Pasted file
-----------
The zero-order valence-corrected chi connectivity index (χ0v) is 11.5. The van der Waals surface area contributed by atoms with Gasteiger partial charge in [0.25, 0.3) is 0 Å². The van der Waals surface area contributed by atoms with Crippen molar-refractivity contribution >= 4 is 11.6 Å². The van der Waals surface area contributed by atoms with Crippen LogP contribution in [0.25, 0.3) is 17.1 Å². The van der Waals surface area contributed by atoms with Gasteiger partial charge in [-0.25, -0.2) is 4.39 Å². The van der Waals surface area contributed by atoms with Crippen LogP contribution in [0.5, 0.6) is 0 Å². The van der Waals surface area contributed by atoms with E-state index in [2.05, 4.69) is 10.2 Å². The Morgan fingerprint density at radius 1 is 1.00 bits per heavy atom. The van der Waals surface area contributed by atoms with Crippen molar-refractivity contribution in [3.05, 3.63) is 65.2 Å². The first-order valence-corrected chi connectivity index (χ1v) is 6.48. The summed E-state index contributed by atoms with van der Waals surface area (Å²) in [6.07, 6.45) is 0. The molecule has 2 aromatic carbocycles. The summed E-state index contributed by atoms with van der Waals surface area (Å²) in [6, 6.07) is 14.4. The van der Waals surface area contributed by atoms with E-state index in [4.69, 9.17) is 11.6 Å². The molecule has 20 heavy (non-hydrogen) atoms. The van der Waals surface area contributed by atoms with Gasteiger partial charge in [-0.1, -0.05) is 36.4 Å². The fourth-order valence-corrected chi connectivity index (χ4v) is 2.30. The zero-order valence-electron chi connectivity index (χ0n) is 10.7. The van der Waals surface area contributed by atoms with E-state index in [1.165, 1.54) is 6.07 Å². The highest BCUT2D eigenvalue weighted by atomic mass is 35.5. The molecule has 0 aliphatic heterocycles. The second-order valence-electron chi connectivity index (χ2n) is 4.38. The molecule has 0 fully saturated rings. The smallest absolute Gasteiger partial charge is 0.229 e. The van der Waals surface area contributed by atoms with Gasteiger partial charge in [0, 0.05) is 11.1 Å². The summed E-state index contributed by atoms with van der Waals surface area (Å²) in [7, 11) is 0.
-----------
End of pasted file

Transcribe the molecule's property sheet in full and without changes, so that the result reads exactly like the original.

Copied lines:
The zero-order valence-corrected chi connectivity index (χ0v) is 11.5. The van der Waals surface area contributed by atoms with Gasteiger partial charge in [0.25, 0.3) is 0 Å². The van der Waals surface area contributed by atoms with Crippen molar-refractivity contribution >= 4 is 11.6 Å². The van der Waals surface area contributed by atoms with Crippen LogP contribution in [0.25, 0.3) is 17.1 Å². The van der Waals surface area contributed by atoms with Gasteiger partial charge in [-0.25, -0.2) is 4.39 Å². The van der Waals surface area contributed by atoms with Crippen LogP contribution in [0.5, 0.6) is 0 Å². The van der Waals surface area contributed by atoms with E-state index in [2.05, 4.69) is 10.2 Å². The Morgan fingerprint density at radius 1 is 1.00 bits per heavy atom. The van der Waals surface area contributed by atoms with Crippen molar-refractivity contribution in [3.05, 3.63) is 65.2 Å². The first-order valence-corrected chi connectivity index (χ1v) is 6.48. The summed E-state index contributed by atoms with van der Waals surface area (Å²) in [6.07, 6.45) is 0. The molecule has 2 aromatic carbocycles. The summed E-state index contributed by atoms with van der Waals surface area (Å²) in [6, 6.07) is 14.4. The van der Waals surface area contributed by atoms with E-state index in [4.69, 9.17) is 11.6 Å². The molecule has 20 heavy (non-hydrogen) atoms. The van der Waals surface area contributed by atoms with Gasteiger partial charge in [-0.1, -0.05) is 36.4 Å². The fourth-order valence-corrected chi connectivity index (χ4v) is 2.30. The zero-order valence-electron chi connectivity index (χ0n) is 10.7. The van der Waals surface area contributed by atoms with E-state index in [1.165, 1.54) is 6.07 Å². The highest BCUT2D eigenvalue weighted by atomic mass is 35.5. The molecule has 0 aliphatic heterocycles. The second-order valence-electron chi connectivity index (χ2n) is 4.38. The molecule has 0 fully saturated rings. The smallest absolute Gasteiger partial charge is 0.229 e. The van der Waals surface area contributed by atoms with Gasteiger partial charge in [0, 0.05) is 11.1 Å². The summed E-state index contributed by atoms with van der Waals surface area (Å²) in [7, 11) is 0.